Bobal – How did this grape variety get its name?


You’ll remember the classic Monty Pythons sketch, I’m sure, though you might not have realised at the time that there is an oblique reference to the subject of today’s Cork Talk.


The Romans also came to Spain, bringing with them their aqueducts, sanitation etc and, unknowingly, would ultimately leave the enduring legacy of the Bobal grape variety! The story, in fact, isn’t so well documented – Wikipedia, will give you the vaguest reference to the Romans, without at all capturing the romance of the true story. For this, please visit, where you can scroll down a little and see it as I wrote it a few years ago!


Recently a select group of wine cognoscenti on the Costa Blanca attended a wine Masterclass whose somewhat grandiose title, ‘All You Need To Know About Bobal’, may, I admit, have been something of an exaggeration! But then, as a features journalist of 20+ years standing you might expect a little overstatement from me!

Not many people realise the versatility of this variety, indigenous to the Valencia region, where it is the darling grape of DO Utiel-Requena and DO Manchuela as well as being grown in DOs Valencia and Alicante too. Historically, Bobal had been used in blends. Prized for its deep colours and ripening certainty, in such areas, it has been exported to add a Spanish dimension to wines of Northern Europe.


But it is only in, perhaps the last decade, that Bobal has been recognised as a stand-alone variety with the necessary characteristics to make fine, red wine. And, there are a large number of producers who are using it for their flagship wines, often mono-varietals, as well as giving Bobal the lion’s share in their blends.

So, you might think it a bit odd to start this Masterclass, in fact, with a Sparkling Wine, made, like all the rest of the wines tasted, from 100% Bobal! Well, you might – if you hadn’t tasted Pago de Tharsys ( Único Blanc de Negro Vino Espumso – which is excellent!


Blanc de Negro, of course, refers to a white wine made from black grapes. The Bobal skins are extracted from the juice before releasing their colour. The second fermentation, which produces the bubbles, occurs by virtue of the Traditional Method, and after some 36 months ‘en rima’ (which easily would place this fizz into the Gran Reserva category, were it Cava [it’s not Cava because it uses Bobal which is not permitted for Cava production]) this 2014 wine is perfectly ready to meet its public!


There are some patisserie notes on the nose as well as some forest fruits. On the palate the wine has presence and a long finish with a fruit reference of both dark and lighter cherries. Its weight, mature notes and depth make it a sparkler for all occasions and many different dishes – try this with your turkey!

Also, this black grape of note can make some splendid rosado wines. Bodegas Sierre Norte ( goes for the crowd pleasing, Provencal-esque pale shade of rosé, like a maiden’s blush whilst imagining moments of passion! It certainly looks pretty, but this isn’t the only attribute that Pasión de Bobal Rosado 2016 wine enjoys.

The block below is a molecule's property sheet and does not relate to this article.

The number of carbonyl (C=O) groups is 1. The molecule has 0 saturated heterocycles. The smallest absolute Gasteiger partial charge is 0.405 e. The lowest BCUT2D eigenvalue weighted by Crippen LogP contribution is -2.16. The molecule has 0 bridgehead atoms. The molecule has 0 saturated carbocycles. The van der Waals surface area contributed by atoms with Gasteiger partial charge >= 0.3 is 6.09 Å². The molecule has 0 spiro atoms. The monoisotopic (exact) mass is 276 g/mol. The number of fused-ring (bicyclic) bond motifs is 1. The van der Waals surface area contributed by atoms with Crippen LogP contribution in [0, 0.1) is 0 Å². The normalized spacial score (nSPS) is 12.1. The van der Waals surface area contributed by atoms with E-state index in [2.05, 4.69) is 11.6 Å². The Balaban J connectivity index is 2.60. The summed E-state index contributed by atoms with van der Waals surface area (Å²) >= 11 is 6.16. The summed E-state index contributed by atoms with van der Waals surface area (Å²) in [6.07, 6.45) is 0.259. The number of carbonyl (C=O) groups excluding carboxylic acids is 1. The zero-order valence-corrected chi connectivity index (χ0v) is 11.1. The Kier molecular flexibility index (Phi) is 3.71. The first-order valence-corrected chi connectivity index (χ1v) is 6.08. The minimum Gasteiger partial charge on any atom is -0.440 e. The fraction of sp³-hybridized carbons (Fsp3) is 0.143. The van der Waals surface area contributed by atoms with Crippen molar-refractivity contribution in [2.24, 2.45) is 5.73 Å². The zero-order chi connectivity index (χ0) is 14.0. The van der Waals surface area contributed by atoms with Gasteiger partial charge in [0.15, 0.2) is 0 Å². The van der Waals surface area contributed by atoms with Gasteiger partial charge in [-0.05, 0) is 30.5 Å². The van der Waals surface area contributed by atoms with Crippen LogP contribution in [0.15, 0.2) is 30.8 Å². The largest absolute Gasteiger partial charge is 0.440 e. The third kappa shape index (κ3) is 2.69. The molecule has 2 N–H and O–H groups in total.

There’s a lovely raspberry first, then ripe strawberry fruit nose, coming from the 900 metres above seal level where this Bobal is grown. The fruit combination is amplified in the flavour of the wine, which also maintains elegance and a very slight earthiness. For a rosado it’s quite substantial on the palate, credited, no doubt, to the 40 year old vines.

Juan Antonio Ponce’s P.F Bobal 2016 is made from 88 years old Pie Franco vines grown, organically, and indeed biodynamically, at altitude in DO Manchuela. Whole bunches are foot trodden in large oak vats, as indeed they would have been centuries ago! Fermentation also takes place in oak, but, in a very successful attempt to retain this integrity of the fruit, the whole time in oak for this classic, highest Peñin Guide scoring Bobal wine, is just 8 months!


Rayuelo 2014 is also from DO Manchuelo, but this time from Bodegas Altolandon ( , about whose wines I’ve written, in glowing terms, before. This, their flagship wine, is made with 100% Bobal whose vines are clearly loving the microclimate at their altitude of around 1,100 metres above sea level!

This wine has a subtle oak nose blending, in the background, with the classic black cherry fruit notes, so typical of the variety. There is also a mineral quality to the wine which leads me to believe that the roots go well down into stony soil. It’s intense in colour and flavour too with a long finish.


Well, not quite ‘All You Need To Know About Bobal’, so I recommend  some more research! Enjoy!


NB Two excellent wine related events have some places left: Sat. 25th Nov at Moraira´s Club Nautico, Four-Course Dinner with paired wines and music from Claire-Marie, 40€ ; and Friday 1st December at Bodegas Blasco, Teulada – five wines being tasted with nibbles too, just 10€! Please call me to reserve 629 388 159!